CFA News

CFAnews Update – October 31, 2018

ZIP Code-Based Auto Insurance Rates Hurt Minority and Lower Income Consumers

Many good drivers are paying far too much for auto insurance simply because of their home ZIP code, according to a new CFA report, which found significant premium differences among neighbors living within 100 yards of each other in adjacent ZIP codes, sometimes as close as across the street or even next door. In each of the ten cities tested, the higher-priced ZIP code had a lower median income and a higher percentage of non-white residents than the neighboring, lower-premium ZIP code.

CFA noted that these price hikes on lower-income drivers based on their residence are part of a larger problem in which auto insurers use a host of socio-economic factors, including job title, level of education, and homeownership status, to impose higher premiums for mandatory auto insurance on those least able to afford it.

“When we look at the many ways in which lower- and moderate-income Americans are targeted with higher prices for the same product as their higher-income neighbors, we have to rethink the state enforced rules governing the pricing of state-mandated auto insurance,” said CFA Director of Insurance J. Robert Hunter.

CFA sought online premium quotes from Allstate, Farmers, Geico, Liberty Mutual, Nationwide, and Progressive in ten cities: Atlanta, Austin, Buffalo, Columbus, Denver, Detroit, Minneapolis, Philadelphia, Tampa, and Trenton.

The report found:

  • Good drivers living in the lower-income ZIP codes tested faced annual premiums that are $410 higher, on average, than their next-door neighbors in higher-income ZIP codes.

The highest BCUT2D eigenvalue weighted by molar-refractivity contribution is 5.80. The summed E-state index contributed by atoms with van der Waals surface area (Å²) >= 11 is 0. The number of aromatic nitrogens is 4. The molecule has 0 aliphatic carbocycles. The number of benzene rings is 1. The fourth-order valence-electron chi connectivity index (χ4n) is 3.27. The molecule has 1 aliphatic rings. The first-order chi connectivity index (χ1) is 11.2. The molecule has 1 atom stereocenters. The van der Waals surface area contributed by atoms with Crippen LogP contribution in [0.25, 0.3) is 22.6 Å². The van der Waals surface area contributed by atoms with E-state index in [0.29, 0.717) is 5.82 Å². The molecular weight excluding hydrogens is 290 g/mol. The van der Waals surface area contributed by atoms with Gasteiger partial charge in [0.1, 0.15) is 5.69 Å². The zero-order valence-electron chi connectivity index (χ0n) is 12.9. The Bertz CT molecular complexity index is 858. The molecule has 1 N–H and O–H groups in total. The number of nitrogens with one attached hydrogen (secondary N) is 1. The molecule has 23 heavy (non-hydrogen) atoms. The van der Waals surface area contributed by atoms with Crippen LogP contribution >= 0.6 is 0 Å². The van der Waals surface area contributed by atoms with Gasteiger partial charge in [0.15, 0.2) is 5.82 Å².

• Residents of the lower-priced ZIP codes tested are overwhelmingly white, 72% on average, while the costlier ZIP codes have far more people of color, with only 29% white, on average.
  • In every city tested, at least one insurance company charged $200 more for the same coverage to someone living on the wrong side of a ZIP code line.
  • People living on city borders in Trenton and Detroit paid 43% and 62% more, respectively, than drivers living across the street on the Lawrence Township, NJ and Grosse Point, MI sides of the street.
  • Of the six companies tested, Farmers and Allstate rates increased the most across ZIP code boundaries: $734 (31%) and $661 (28%), respectively.
  • Nationwide, GEICO, and Progressive also showed large increases: $373 (22%), $315 (30%), and $253 (23%), respectively.
  • With the exception of Columbus and Detroit, Liberty Mutual’s rates did not vary much between the adjacent ZIP codes tested.

CFA insurance experts said that drastic price hikes for adjacent ZIP codes are indefensible and that state regulators need to do a better job reviewing insurance company rating plans to ensure that any premium differences tied to ZIP codes are fair and reasonable. In a letter sent to the nation’s Insurance Commissioners, CFA argued that its alarming findings should lead every state’s Department of Insurance to investigate insurers’ use of ZIPs and craft rules to eliminate sharp increases along contiguous community borders.